Obviously, the attack was as real as life itself, and even other European sources such as ForoSpyware have echoed that their services were not working properly, which were also housed on CloudFlare. What isn’t so clear is if the consequences of what happend are really as catastrophic as the parties involved hope to make us think. Just to give you an idea, CloudFlare’s previously mentioned blog post compares the situation to that of a nuclear state of alarm. The only thing it’s missing is to say that next month the rivers will turn to blood and that fireballs will fall from the sky.
In addition to all this, sources the likes of Gizmodo have taken things into their own hands, and are questioning everything that happened, trying to shed some light on this mess that newspaper media as popular as The New York Times, and other print and television media from many countries have covered. Gizmodo has contacted some principal Internet service providers and international businesses dedicated to supervising global activity on the web, such as Renesys, and in both cases the answer has been negative: The Internet was not about to crash.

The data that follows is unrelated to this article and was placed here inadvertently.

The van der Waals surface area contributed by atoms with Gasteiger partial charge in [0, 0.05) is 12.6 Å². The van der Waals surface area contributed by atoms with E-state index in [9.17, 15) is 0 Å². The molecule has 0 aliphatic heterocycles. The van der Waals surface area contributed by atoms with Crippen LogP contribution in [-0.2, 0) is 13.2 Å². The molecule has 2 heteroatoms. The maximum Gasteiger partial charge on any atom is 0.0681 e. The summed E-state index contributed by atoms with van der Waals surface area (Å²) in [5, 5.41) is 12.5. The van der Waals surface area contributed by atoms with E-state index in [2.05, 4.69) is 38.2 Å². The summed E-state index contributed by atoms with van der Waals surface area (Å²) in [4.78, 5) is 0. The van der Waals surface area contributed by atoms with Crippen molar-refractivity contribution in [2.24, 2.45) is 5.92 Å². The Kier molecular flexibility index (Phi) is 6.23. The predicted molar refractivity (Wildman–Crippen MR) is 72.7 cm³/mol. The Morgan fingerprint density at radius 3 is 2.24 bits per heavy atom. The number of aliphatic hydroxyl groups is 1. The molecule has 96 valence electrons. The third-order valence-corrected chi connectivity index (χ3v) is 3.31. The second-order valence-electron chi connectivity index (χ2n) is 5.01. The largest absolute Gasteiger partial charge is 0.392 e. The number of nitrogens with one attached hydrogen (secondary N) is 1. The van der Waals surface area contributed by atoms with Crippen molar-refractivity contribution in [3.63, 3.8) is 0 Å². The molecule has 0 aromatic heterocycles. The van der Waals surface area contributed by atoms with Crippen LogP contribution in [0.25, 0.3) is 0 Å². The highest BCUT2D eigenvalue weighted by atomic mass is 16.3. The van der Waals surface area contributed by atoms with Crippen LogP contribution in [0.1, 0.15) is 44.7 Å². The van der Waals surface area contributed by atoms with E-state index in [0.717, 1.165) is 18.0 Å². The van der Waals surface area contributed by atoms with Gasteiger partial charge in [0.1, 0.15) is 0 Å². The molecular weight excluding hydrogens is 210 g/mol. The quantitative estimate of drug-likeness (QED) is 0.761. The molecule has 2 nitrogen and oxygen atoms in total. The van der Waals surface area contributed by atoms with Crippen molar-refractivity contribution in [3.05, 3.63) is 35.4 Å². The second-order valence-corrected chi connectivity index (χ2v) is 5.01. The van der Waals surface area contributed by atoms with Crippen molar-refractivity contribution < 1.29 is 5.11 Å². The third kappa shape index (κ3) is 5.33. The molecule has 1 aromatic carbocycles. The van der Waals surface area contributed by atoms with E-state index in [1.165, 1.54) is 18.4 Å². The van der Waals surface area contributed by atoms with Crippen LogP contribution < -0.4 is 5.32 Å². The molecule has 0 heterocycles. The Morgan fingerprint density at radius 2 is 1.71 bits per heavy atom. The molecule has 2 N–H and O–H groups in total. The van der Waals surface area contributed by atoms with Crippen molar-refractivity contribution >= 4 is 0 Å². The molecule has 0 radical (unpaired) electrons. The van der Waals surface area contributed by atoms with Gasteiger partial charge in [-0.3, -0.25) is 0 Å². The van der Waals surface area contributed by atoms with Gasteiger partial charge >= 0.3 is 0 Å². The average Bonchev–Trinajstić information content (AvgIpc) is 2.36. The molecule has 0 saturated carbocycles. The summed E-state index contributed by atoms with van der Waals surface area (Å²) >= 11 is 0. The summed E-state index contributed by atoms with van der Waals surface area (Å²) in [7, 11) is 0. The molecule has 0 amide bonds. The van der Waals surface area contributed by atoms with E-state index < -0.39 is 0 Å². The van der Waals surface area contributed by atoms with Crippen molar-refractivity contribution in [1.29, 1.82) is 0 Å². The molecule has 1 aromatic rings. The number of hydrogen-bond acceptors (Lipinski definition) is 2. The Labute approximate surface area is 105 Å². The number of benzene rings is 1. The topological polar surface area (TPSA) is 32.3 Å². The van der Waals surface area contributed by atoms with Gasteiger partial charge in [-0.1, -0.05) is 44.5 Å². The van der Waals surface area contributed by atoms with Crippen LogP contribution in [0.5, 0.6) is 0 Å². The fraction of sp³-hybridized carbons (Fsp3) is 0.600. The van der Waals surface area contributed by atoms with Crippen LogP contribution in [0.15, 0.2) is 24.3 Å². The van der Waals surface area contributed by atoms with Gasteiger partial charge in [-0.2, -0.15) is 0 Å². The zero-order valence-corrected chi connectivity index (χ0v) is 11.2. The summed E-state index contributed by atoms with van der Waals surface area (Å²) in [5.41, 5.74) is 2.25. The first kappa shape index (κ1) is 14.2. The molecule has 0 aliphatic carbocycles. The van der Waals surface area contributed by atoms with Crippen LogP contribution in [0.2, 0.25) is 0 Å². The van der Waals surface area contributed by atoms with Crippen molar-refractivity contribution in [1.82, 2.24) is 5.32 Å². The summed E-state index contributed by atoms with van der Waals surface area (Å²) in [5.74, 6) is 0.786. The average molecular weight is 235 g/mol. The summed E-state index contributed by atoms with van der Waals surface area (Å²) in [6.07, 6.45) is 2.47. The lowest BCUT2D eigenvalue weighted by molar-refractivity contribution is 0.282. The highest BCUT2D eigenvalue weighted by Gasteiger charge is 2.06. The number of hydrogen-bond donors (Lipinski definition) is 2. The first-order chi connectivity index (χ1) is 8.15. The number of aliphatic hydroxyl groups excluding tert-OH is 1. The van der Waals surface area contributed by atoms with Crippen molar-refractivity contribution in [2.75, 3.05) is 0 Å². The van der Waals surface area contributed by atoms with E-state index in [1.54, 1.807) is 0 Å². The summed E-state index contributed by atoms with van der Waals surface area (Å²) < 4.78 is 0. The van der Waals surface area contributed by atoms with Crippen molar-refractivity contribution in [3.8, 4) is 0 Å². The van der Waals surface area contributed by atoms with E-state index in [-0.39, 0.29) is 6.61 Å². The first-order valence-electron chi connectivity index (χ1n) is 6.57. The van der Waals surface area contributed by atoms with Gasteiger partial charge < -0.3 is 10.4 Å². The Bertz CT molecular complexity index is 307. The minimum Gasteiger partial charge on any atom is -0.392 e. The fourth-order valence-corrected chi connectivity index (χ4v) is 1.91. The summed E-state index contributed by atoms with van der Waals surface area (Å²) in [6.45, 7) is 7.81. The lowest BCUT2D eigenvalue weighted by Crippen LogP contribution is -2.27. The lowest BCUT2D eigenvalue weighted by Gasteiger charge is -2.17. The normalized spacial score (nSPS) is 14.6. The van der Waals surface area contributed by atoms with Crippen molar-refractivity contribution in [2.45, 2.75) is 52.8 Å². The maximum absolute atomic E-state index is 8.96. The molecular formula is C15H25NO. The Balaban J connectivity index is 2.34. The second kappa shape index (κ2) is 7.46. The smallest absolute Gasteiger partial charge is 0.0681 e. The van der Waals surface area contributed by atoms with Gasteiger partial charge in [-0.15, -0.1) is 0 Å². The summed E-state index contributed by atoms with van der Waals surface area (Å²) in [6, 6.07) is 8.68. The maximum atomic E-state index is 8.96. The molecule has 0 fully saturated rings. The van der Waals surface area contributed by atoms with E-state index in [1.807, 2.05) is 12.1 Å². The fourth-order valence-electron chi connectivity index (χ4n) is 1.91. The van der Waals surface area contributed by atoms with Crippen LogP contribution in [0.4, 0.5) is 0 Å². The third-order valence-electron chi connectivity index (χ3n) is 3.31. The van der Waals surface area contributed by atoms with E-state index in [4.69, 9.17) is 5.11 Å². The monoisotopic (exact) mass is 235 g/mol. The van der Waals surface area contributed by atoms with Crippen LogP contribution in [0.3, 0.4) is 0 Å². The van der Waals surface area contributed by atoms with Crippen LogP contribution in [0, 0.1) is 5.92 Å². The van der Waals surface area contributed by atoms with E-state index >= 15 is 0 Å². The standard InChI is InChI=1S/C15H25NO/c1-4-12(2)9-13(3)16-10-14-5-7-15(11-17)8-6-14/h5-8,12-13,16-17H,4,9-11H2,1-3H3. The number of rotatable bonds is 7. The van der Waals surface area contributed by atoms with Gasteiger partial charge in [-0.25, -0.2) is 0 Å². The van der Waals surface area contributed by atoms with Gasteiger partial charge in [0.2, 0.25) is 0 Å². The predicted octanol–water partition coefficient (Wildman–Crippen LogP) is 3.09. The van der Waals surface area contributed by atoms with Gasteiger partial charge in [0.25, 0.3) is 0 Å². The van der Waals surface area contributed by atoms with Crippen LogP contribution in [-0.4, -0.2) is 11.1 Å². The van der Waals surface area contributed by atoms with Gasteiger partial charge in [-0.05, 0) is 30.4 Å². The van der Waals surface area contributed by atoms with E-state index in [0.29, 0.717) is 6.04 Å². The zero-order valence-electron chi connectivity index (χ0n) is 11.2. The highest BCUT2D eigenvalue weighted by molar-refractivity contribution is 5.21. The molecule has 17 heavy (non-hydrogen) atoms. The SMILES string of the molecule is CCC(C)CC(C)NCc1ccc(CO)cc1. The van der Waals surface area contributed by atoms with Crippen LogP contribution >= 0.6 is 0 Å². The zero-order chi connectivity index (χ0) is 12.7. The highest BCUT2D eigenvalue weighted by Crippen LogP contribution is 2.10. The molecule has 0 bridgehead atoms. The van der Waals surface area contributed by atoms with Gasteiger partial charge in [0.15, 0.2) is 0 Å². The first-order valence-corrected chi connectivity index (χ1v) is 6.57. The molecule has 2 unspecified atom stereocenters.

Additionally, there isn’t any real report that confirms that Netflix experienced issues because of the event. Ultimately, the problem was centered around a series of servers housed in Holland that were affected, which used services provided by Spamhaus. And, as the end of Gizmodo’s article says well, Holland is not the world.
Obviously, this is a real and tangible problem, which is why it is very probably that a large-scale organized attack could cause certain problems. That being said, just as the Watchmen reminds us, “Who watches the watchmen? How do we know that Spamhaus correctly chooses what should and should not be prohibited on the Internet? And, on the other side of the coin, is it lawful for Cyberbunker to harbor any client, regardless of its activity? Clearly, we are just scratching the surface of the hidden war of self-interest that begins and ends on the Internet. For now, it’s best to question everything they tell us.